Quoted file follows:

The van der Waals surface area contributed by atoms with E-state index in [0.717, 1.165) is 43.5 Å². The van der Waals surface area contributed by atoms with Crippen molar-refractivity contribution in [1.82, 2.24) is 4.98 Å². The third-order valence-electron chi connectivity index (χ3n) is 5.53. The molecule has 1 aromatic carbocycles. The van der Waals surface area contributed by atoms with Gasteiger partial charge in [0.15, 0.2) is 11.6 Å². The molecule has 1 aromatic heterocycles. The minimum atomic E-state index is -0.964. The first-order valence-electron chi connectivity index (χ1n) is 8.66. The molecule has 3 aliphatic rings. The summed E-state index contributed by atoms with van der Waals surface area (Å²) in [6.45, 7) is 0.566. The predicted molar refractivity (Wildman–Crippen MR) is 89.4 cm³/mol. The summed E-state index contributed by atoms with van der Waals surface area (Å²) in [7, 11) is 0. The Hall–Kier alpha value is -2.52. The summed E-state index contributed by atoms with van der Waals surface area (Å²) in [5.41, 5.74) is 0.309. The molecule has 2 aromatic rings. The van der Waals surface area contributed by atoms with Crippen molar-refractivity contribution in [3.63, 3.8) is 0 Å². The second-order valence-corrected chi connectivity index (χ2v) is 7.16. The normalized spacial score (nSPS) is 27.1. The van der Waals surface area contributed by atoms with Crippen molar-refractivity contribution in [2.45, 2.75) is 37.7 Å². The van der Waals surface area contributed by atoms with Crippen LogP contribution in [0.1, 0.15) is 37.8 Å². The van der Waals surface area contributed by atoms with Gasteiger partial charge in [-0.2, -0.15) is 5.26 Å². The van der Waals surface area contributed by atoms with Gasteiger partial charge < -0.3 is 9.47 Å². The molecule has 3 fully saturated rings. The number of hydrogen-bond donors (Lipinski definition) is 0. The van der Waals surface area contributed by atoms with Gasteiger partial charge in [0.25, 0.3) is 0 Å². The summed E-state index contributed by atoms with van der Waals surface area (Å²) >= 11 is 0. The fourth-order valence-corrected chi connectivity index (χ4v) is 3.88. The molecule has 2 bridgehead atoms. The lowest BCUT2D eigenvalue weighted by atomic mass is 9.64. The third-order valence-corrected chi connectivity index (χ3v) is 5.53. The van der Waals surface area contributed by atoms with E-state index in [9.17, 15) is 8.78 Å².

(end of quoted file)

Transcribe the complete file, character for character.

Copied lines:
The van der Waals surface area contributed by atoms with E-state index in [0.717, 1.165) is 43.5 Å². The van der Waals surface area contributed by atoms with Crippen molar-refractivity contribution in [1.82, 2.24) is 4.98 Å². The third-order valence-electron chi connectivity index (χ3n) is 5.53. The molecule has 1 aromatic carbocycles. The van der Waals surface area contributed by atoms with Gasteiger partial charge in [0.15, 0.2) is 11.6 Å². The molecule has 1 aromatic heterocycles. The minimum atomic E-state index is -0.964. The first-order valence-electron chi connectivity index (χ1n) is 8.66. The molecule has 3 aliphatic rings. The summed E-state index contributed by atoms with van der Waals surface area (Å²) in [6.45, 7) is 0.566. The predicted molar refractivity (Wildman–Crippen MR) is 89.4 cm³/mol. The summed E-state index contributed by atoms with van der Waals surface area (Å²) in [7, 11) is 0. The Hall–Kier alpha value is -2.52. The summed E-state index contributed by atoms with van der Waals surface area (Å²) in [5.41, 5.74) is 0.309. The molecule has 2 aromatic rings. The van der Waals surface area contributed by atoms with Crippen molar-refractivity contribution in [3.63, 3.8) is 0 Å². The second-order valence-corrected chi connectivity index (χ2v) is 7.16. The normalized spacial score (nSPS) is 27.1. The van der Waals surface area contributed by atoms with Crippen molar-refractivity contribution in [2.45, 2.75) is 37.7 Å². The van der Waals surface area contributed by atoms with Crippen LogP contribution in [0.1, 0.15) is 37.8 Å². The van der Waals surface area contributed by atoms with Gasteiger partial charge in [-0.2, -0.15) is 5.26 Å². The van der Waals surface area contributed by atoms with Gasteiger partial charge < -0.3 is 9.47 Å². The molecule has 3 fully saturated rings. The number of hydrogen-bond donors (Lipinski definition) is 0. The van der Waals surface area contributed by atoms with Gasteiger partial charge in [0.25, 0.3) is 0 Å². The summed E-state index contributed by atoms with van der Waals surface area (Å²) >= 11 is 0. The fourth-order valence-corrected chi connectivity index (χ4v) is 3.88. The molecule has 2 bridgehead atoms. The lowest BCUT2D eigenvalue weighted by atomic mass is 9.64. The third-order valence-corrected chi connectivity index (χ3v) is 5.53. The van der Waals surface area contributed by atoms with E-state index in [9.17, 15) is 8.78 Å².